I say concludes, because there are no lines after this one, and I also say does not conclude because the line lacks a period and so goes on to infinity. In the words of one of my teachers, Heather McHugh, this poem enacts the perfect ending: one that feels inevitable at the same time that it opens up into a universe of potential. It wraps up its surface narratives: a spouse becomes discontent in a marriage, leaves, then comes back; a speaker becomes alienated from her life then returns to herself. Going more deeply, though, we are left to ponder narratives that by their nature can never be complete, unanswerable questions about the separation between ourselves and our physical bodies, between our body and other bodies, between our individual lives and the totality of existence on this planet and of this planet in the greater cosmos.
Some say the mark of a great poem is its ability to convince each reader it was written for him or her, and so it was with me and “My Life Was the Size of My Life.” When I first read it, I was in a checkout line in some other state I’d gone to for a reading. I’d been traveling a lot—too much, it was beginning to feel like—and I took it as a sort of parable about embracing a quieter life at home. The poem is much broader and deeper than my narrow, selfish reading, of course, and that’s my point. A great poem is said to be universal, but what is universality but a vast collection of particulars? It seems to me that a poem’s universality is precisely this ability to speak individually and uniquely to many readers, each one thinking it was written for and about her and exactly what she needs to hear in that moment—just like wisdom, magic, or medicine.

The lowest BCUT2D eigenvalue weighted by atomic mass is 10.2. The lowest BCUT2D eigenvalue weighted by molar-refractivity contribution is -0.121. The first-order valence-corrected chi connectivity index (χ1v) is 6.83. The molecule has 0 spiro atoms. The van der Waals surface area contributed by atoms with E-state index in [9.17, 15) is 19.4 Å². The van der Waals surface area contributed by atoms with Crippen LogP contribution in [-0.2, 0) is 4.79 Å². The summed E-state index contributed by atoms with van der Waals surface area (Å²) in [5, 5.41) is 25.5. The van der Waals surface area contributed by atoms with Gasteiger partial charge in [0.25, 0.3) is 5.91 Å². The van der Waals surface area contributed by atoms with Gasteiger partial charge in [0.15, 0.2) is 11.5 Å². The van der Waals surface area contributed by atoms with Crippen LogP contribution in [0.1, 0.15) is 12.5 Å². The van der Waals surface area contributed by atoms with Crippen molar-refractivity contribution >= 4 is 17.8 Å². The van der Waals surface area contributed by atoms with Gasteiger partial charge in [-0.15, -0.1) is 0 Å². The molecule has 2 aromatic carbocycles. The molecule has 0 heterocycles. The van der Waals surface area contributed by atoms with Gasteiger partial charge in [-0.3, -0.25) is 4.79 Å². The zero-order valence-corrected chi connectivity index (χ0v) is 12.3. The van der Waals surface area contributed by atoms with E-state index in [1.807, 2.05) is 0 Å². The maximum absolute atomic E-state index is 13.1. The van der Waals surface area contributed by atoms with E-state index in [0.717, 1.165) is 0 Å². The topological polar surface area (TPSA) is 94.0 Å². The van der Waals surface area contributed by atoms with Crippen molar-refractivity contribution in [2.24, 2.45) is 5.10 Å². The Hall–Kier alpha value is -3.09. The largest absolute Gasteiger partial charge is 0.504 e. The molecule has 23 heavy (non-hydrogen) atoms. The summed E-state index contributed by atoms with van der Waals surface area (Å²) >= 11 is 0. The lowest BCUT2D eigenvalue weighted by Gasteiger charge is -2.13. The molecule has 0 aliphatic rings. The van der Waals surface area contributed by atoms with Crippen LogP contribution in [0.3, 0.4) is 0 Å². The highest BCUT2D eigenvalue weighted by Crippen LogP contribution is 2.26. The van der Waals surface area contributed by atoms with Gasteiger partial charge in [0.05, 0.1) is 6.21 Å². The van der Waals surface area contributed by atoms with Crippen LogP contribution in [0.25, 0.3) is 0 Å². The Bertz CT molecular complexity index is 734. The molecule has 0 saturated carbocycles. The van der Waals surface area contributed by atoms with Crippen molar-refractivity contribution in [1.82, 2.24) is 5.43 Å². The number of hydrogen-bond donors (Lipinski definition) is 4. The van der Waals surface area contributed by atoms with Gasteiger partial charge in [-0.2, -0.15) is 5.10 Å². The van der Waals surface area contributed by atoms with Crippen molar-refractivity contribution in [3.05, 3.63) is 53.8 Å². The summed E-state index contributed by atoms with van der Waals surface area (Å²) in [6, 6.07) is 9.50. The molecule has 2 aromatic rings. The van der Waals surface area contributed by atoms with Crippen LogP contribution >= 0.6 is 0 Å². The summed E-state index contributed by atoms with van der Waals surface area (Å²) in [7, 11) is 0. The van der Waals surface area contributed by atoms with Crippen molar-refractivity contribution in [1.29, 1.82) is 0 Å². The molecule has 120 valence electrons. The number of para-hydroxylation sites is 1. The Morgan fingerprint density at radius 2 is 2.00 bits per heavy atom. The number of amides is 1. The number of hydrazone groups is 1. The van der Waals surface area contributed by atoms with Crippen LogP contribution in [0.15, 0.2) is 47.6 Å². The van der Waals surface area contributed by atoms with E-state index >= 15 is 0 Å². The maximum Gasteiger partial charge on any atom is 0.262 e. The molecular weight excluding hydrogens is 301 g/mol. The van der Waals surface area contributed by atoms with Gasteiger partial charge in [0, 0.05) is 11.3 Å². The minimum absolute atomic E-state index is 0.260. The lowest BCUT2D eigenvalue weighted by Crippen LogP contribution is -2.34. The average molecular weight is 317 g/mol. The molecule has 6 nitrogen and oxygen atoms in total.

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Paradise Drive book coverRebecca Foust’s fifth book, “Paradise Drive,” won the 2015 Press 53 Award for Poetry and was reviewed in the Georgia Review, Hudson Review, Huffington Post, Philadelphia Inquirer, San Francisco Chronicle, Washington Review of Books, and elsewhere. Recognitions include the 2015 American Literary Review Award for Fiction, the 2015 James Hearst Poetry Prize, the 2014 Constance Rook Creative Nonfiction Award, and fellowships from the Frost Place, MacDowell Colony, Sewanee Writer’s Conference, and West Chester Poetry Conference. “Paradise Drive” can be ordered at www.press53.com. For more information visit rebeccafoust.com.
 

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  • Nkechi April 4, 2016 at 3:18 pm

    I am so glad you open it up with one of my favorite people too. Jane is a beauty to behold especially how she sees poetry. Secondly, I love the comfort that this blog brings. Often good blog is good for change and poetry. I have to ask, Can you make a space where I can share my poetry and get it up to where everyone will be inclusive. I will love to hear from you. Or how can I contribute if it is possible. Thanks

    Reply
  • Nkechi April 4, 2016 at 3:18 pm

    I am so glad you open it up with one of my favorite people too. Jane is a beauty to behold especially how she sees poetry. Secondly, I love the comfort that this blog brings. Often good blog is good for change and poetry. I have to ask, Can you make a space where I can share my poetry and get it up to where everyone will be inclusive. I will love to hear from you. Or how can I contribute if it is possible. Thanks

    Reply
  • Susan Aizenberg April 4, 2016 at 12:35 pm

    Hi, Rebecca Foust — I enjoy your weekly poetry posts very much — in fact, they’re the primary reason I subscribe to this newsletter. Thanks!

    Reply
  • Susan Aizenberg April 4, 2016 at 12:35 pm

    Hi, Rebecca Foust — I enjoy your weekly poetry posts very much — in fact, they’re the primary reason I subscribe to this newsletter. Thanks!

    Reply